Internet hacker attacks usually result in two things: Lots of
hyperventilated media coverage and a run-up in ‘Net security stocks.
That’s why some investors who hoped to cash in right away on last week’s “I
Love You” e-mail virus might feel about as lucky as the Filipino suspect
arrested in Manila over the weekend.
Through early-afternoon trading Monday, nearly every security stock was
down, along with the Nasdaq, which was off nearly 2.5 percent by 1 p.m.
Firewall market leader Check Point Software
and Secure Computing both were down 4.5
percent early Monday afternoon, while WatchGuard Technologies
fallen 8.6 percent. All four sell products designed to protect computers and
networks from unwanted intrusions.
Other security companies also have seen their stocks slide by Monday
afternoon, including VeriSign
and Entrust Technologies
which were down 3.4 percent, 4.8 percent and 1.7 percent, respectively.
The market’s lack of fervor for security stocks in the immediate aftermath
of what may be the most damaging and costly e-mail virus ever distributed on
the ‘Net stands in sharp contrast to the feeding frenzy among investors in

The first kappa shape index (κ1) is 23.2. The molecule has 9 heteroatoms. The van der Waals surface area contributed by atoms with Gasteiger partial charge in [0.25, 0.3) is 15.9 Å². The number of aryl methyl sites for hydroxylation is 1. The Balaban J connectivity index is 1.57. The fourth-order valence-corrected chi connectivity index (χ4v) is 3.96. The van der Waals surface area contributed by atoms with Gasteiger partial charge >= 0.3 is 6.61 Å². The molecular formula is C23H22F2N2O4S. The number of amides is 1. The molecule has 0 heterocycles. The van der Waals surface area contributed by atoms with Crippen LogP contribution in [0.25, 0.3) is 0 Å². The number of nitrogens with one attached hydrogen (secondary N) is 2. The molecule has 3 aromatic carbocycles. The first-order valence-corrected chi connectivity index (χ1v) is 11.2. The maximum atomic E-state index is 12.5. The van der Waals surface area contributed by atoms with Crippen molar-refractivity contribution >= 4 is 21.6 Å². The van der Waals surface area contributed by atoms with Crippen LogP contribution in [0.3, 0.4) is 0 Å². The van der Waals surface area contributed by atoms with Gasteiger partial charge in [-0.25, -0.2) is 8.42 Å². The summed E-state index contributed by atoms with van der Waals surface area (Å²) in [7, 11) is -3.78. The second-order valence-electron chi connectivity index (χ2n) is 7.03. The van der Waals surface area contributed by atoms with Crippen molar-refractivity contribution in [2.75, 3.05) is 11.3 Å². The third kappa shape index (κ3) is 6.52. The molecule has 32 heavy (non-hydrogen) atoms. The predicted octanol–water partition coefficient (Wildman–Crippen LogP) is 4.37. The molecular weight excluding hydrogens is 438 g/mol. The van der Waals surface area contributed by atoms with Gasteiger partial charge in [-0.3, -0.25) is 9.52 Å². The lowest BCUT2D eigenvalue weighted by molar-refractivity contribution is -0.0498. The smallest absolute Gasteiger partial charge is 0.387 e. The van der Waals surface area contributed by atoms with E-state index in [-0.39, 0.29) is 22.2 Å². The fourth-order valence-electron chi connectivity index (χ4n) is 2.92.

February, after hacker attacks on major Web sites worldwide.
What’s the difference between then and now? For one thing, many momentum
investors have been knocked out of the game in the past month due to
widespread margin calls in late March and early April.
But it also could be that the spring correction, at least in the short-term,
has made investors less impulsive and more focused on the long-term. Which
means fewer investors are rushing to log onto E*Trade
or call their broker in response to every banner headline and breathless
news report about anything to do with the Internet.
In the long-term this mentality bodes well for Internet stocks, since it
helps keep froth and speculation to a minimum. But given the innate nature
of investors, don’t bet on this outbreak of rationality to last for long.